The New York Times business section today (which I never have the chance to peruse in my Canadian home city -- excpet on Sunday -- but read over breakfast this morning since I am in Houston on business) has two front page stories on blogging which raise the value of authenticity in social media and the potentially terrible consequences of anonymous reputation bashing.
After a couple of high profile, and from a reputation perspective, damaging missteps in social media marketing, Wal-Mart seems to have got it right with its new Check Out corporate blog. Written by a group of Wal-Mart employees, primarily technology and entertainment buyers, the basic difference is that the new voice is authentic. Today's post by "Alex" is simple, friendly and in no way related to sales or overt corporate positioning. Nice.
More disturbing is an article about the suicide of advertising executive Paul Tilley who had apparently been the subject of some nasty personal attacks in a couple of "sharp-tongued" blogs (AgencySpy and AdScam). Slagging personal reputations online is not new. And it is not evident that such slagging in this case triggered this unfortunate death. What is troubling is that according to the article some of the offensive posts were anonymous as were some of the attendant comments.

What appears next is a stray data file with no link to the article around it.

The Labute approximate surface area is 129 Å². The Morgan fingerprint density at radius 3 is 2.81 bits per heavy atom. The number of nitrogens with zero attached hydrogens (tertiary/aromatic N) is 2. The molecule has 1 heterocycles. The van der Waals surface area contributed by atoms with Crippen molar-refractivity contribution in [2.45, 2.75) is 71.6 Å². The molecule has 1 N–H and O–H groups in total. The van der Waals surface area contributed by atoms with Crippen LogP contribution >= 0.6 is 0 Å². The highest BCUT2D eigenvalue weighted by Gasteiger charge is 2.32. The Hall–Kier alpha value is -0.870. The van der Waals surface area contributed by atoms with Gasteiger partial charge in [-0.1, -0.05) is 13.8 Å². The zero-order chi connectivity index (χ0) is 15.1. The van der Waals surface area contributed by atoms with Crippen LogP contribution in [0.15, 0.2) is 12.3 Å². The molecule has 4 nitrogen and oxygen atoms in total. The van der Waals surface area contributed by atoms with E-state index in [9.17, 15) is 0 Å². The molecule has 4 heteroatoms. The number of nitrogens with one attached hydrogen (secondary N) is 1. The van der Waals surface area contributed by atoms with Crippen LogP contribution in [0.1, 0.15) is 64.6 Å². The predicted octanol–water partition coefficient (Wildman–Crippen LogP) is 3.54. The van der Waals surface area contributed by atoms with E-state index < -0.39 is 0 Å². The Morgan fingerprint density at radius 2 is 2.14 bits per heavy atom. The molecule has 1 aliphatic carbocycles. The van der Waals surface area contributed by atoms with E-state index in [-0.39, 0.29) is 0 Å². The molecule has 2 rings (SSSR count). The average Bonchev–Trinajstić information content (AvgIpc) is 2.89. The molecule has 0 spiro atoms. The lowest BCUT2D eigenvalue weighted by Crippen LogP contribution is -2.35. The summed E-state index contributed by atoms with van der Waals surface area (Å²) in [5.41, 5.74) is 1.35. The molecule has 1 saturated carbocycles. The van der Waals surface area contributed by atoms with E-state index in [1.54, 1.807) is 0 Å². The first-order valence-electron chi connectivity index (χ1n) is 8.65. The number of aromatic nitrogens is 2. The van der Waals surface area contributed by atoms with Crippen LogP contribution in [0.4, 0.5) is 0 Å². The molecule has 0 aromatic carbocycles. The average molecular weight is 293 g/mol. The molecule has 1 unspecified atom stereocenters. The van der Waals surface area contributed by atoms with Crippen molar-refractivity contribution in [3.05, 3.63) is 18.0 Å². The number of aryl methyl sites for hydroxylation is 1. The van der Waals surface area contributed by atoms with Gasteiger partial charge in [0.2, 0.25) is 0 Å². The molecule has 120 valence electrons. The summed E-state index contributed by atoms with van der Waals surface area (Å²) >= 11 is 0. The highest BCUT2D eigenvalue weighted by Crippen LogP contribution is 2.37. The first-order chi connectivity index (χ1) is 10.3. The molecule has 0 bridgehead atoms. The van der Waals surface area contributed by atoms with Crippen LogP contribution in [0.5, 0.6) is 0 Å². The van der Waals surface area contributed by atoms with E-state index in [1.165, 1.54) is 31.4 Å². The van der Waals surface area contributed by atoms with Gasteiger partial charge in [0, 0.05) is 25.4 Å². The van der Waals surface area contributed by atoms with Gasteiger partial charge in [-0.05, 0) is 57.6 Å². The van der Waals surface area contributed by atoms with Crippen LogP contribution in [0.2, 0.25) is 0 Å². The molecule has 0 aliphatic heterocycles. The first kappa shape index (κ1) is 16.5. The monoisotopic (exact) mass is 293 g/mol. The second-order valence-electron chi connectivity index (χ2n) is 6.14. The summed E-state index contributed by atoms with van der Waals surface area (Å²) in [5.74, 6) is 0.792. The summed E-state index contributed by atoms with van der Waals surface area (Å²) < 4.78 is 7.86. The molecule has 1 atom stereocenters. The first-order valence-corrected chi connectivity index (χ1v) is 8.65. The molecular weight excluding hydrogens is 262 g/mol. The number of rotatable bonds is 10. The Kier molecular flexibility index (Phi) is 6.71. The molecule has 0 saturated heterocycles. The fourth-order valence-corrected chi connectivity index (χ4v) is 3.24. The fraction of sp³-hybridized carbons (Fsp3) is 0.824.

It may be true as the writer of one of the offending AgencySpy pieces (who remains anonymous) that "This new medium has different rules and that may include the scope of who and who isn't in the public eye." But if you are going to slag someone, reveal yourself.